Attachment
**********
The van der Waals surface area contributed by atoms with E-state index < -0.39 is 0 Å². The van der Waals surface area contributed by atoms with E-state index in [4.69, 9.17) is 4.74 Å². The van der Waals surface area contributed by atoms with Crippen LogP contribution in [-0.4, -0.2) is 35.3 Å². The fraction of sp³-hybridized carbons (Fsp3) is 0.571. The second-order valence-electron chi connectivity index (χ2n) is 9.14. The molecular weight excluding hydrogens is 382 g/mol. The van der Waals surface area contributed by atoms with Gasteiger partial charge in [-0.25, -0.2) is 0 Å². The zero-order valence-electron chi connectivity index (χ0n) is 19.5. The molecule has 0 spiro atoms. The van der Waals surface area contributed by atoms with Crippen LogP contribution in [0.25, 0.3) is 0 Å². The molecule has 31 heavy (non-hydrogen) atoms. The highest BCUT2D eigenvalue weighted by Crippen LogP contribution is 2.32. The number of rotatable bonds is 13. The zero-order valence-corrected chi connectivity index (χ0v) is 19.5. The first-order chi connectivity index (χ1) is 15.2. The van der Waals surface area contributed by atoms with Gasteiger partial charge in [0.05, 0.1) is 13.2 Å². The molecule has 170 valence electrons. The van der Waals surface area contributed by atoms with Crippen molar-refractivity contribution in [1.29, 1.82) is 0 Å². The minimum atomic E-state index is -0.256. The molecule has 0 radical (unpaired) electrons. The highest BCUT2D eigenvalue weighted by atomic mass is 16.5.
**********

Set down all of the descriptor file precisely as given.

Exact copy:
The van der Waals surface area contributed by atoms with E-state index < -0.39 is 0 Å². The van der Waals surface area contributed by atoms with E-state index in [4.69, 9.17) is 4.74 Å². The van der Waals surface area contributed by atoms with Crippen LogP contribution in [-0.4, -0.2) is 35.3 Å². The fraction of sp³-hybridized carbons (Fsp3) is 0.571. The second-order valence-electron chi connectivity index (χ2n) is 9.14. The molecular weight excluding hydrogens is 382 g/mol. The van der Waals surface area contributed by atoms with Gasteiger partial charge in [-0.25, -0.2) is 0 Å². The zero-order valence-electron chi connectivity index (χ0n) is 19.5. The molecule has 0 spiro atoms. The van der Waals surface area contributed by atoms with Crippen LogP contribution in [0.25, 0.3) is 0 Å². The molecule has 31 heavy (non-hydrogen) atoms. The highest BCUT2D eigenvalue weighted by Crippen LogP contribution is 2.32. The number of rotatable bonds is 13. The zero-order valence-corrected chi connectivity index (χ0v) is 19.5. The first-order chi connectivity index (χ1) is 15.2. The van der Waals surface area contributed by atoms with Gasteiger partial charge in [0.05, 0.1) is 13.2 Å². The molecule has 170 valence electrons. The van der Waals surface area contributed by atoms with Crippen molar-refractivity contribution in [1.29, 1.82) is 0 Å². The minimum atomic E-state index is -0.256. The molecule has 0 radical (unpaired) electrons. The highest BCUT2D eigenvalue weighted by atomic mass is 16.5.